This month’s Life and Times articles highlight general practice at the heart of the NHS ecosystem, a powerful force for social good. It is clear that we shouldn’t waste too much time partying, and that not all of the work to be done lies within health care.
Some of us will welcome this opportunity to shine a light onto the events that took place in the early stages of the pandemic. But what is the right way to look at our response to COVID, and what’s happening in other
It seems unlikely that these things can be reduced to a few simple bullet points, and yet, it’s hard to resist the allure of the headlines, with their subtext that the universe obeys a hidden code, and that if we only pay
But being on one pole of a restrictions-versus-protections continuum is a long way from swallowing undiluted anti-vax Kool-Aid, isn’t it? ... Surely, being lukewarm on masking doesn’t mean you’re going to deny the evidence on vaccines?
Richard Armitage asserts that the art of effectively deploying this knowledge with professionalism and wisdom is rooted in the discipline of philosophy. In 2022-23 he attended a masterclass in bridging these two domains for healthcare professionals.
Tim Sanders views the “rewiggling” of the Swindale Beck in the Lake District as a metaphor for a need to nurture and cherish core aspects of generalism, continuity and relationship-based care within the role of the GP
So, how can GPs help their patients in facing transformative decisions? The advice, helpfully explained by Richard Armitage, is to reframe the decision-making process with which we approach them.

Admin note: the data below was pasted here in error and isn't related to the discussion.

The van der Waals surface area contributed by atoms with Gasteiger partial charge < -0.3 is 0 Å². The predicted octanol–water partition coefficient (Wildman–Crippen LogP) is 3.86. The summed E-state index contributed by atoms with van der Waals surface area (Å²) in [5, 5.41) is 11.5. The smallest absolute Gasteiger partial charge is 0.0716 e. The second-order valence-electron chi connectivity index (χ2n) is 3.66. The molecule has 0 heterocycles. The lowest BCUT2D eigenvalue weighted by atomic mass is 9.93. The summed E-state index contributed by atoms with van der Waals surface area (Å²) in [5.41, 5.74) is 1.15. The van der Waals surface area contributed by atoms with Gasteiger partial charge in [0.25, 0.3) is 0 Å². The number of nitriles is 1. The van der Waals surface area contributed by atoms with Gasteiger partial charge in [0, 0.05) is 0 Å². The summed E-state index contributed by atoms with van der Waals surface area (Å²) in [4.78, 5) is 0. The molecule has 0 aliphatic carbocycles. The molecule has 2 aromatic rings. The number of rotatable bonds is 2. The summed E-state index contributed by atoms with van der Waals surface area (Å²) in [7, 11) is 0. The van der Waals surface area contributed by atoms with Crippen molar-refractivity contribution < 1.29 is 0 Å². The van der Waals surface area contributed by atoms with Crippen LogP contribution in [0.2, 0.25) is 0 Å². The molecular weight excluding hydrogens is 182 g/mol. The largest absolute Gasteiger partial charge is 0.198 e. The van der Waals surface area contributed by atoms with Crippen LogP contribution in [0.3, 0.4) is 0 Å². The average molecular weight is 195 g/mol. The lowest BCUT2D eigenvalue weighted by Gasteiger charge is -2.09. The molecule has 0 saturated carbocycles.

General Practice, then, shares the values of both the dinner date and the mobile phone, and this is reflected in the way patients consult differently depending on context, preferring ease of access for simple acute problems and continuity of care for complex
Nigel Masters has a déjà vu experience as he looked onto the ‘White screen’ of a newly registered patient and finds empty allergy fields, problem lists, consultations and immunisation screens.
"I was startled to notice an under-confidence in my formulation of dermatological diagnoses, calling my supervisor to review patients more frequently than usual. It soon dawned on me that there was a pattern to my reticence. With my White patients, I was
"I firstly prompted GPT-4 to “Answer the following as if you were a GP trainee in the UK.” I then asked [it] each of the 45 text-only questions ...from the RCGP AKT practice paper"
Clinical codes are of course created by the machines’ human lackeys, but sometimes betray a way of thinking that is hard to relate to. Ben Hoban muses on how we record clinical consultation data.
The term 'pathway' is commonly used within the NHS to describe the sequence of steps and services involved in a patient's care. While ‘pathway’ may be familiar and well-understood among healthcare professionals, this is far from the case with the public.
So, doctors... are learning to be afraid of uncertainty, ordering ever more tests and prescribing more and more, to try – often in vain – to be sure... But where does that leave Patient Earth?
Variety is a selling point for the profession itself (challenging and interesting) and for the resources needed to do it well (GPs are ‘best’ placed to do many great things but need time and money invested). Andrew Papanikitas introduces this month's Life
A recent warning from the UK Health Security Agency suggests that London is at risk of a major measles outbreak due to poor measles vaccination coverage. What does this mean for general practice?
The service I work in was set up by the local Aboriginal community, because they were being poorly served by the health services that existed at the time. Part of this was that the options offered seemed to operate on a narrow,